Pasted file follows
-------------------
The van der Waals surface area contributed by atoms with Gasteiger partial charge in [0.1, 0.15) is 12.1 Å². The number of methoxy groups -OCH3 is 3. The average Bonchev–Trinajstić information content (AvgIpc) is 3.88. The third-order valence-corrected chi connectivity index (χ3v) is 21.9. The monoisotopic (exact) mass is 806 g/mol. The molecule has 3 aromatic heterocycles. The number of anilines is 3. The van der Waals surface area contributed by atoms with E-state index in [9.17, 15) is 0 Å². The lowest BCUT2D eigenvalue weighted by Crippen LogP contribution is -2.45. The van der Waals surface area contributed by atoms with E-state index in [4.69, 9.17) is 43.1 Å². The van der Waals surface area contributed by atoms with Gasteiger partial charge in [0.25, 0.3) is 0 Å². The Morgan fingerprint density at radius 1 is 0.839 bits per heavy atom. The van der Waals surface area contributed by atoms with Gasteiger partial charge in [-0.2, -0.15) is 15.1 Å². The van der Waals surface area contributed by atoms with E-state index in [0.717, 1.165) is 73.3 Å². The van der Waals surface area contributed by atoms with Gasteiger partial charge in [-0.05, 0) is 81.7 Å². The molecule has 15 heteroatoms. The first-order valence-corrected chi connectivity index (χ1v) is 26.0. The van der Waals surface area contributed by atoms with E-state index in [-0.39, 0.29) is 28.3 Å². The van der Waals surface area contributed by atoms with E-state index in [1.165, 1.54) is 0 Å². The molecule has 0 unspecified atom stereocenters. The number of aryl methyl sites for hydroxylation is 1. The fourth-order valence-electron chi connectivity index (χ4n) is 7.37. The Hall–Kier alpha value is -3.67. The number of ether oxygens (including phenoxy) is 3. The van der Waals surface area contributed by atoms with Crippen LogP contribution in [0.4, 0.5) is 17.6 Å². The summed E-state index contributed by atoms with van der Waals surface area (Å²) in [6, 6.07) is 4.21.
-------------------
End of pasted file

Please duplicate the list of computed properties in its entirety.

The van der Waals surface area contributed by atoms with Gasteiger partial charge in [0.1, 0.15) is 12.1 Å². The number of methoxy groups -OCH3 is 3. The average Bonchev–Trinajstić information content (AvgIpc) is 3.88. The third-order valence-corrected chi connectivity index (χ3v) is 21.9. The monoisotopic (exact) mass is 806 g/mol. The molecule has 3 aromatic heterocycles. The number of anilines is 3. The van der Waals surface area contributed by atoms with E-state index in [9.17, 15) is 0 Å². The lowest BCUT2D eigenvalue weighted by Crippen LogP contribution is -2.45. The van der Waals surface area contributed by atoms with E-state index in [4.69, 9.17) is 43.1 Å². The van der Waals surface area contributed by atoms with Gasteiger partial charge in [0.25, 0.3) is 0 Å². The Morgan fingerprint density at radius 1 is 0.839 bits per heavy atom. The van der Waals surface area contributed by atoms with Gasteiger partial charge in [-0.2, -0.15) is 15.1 Å². The van der Waals surface area contributed by atoms with E-state index in [0.717, 1.165) is 73.3 Å². The van der Waals surface area contributed by atoms with Gasteiger partial charge in [-0.05, 0) is 81.7 Å². The molecule has 15 heteroatoms. The first-order valence-corrected chi connectivity index (χ1v) is 26.0. The van der Waals surface area contributed by atoms with E-state index in [-0.39, 0.29) is 28.3 Å². The van der Waals surface area contributed by atoms with E-state index in [1.165, 1.54) is 0 Å². The molecule has 0 unspecified atom stereocenters. The number of aryl methyl sites for hydroxylation is 1. The fourth-order valence-electron chi connectivity index (χ4n) is 7.37. The Hall–Kier alpha value is -3.67. The number of ether oxygens (including phenoxy) is 3. The van der Waals surface area contributed by atoms with Crippen LogP contribution in [0.4, 0.5) is 17.6 Å². The summed E-state index contributed by atoms with van der Waals surface area (Å²) in [6, 6.07) is 4.21.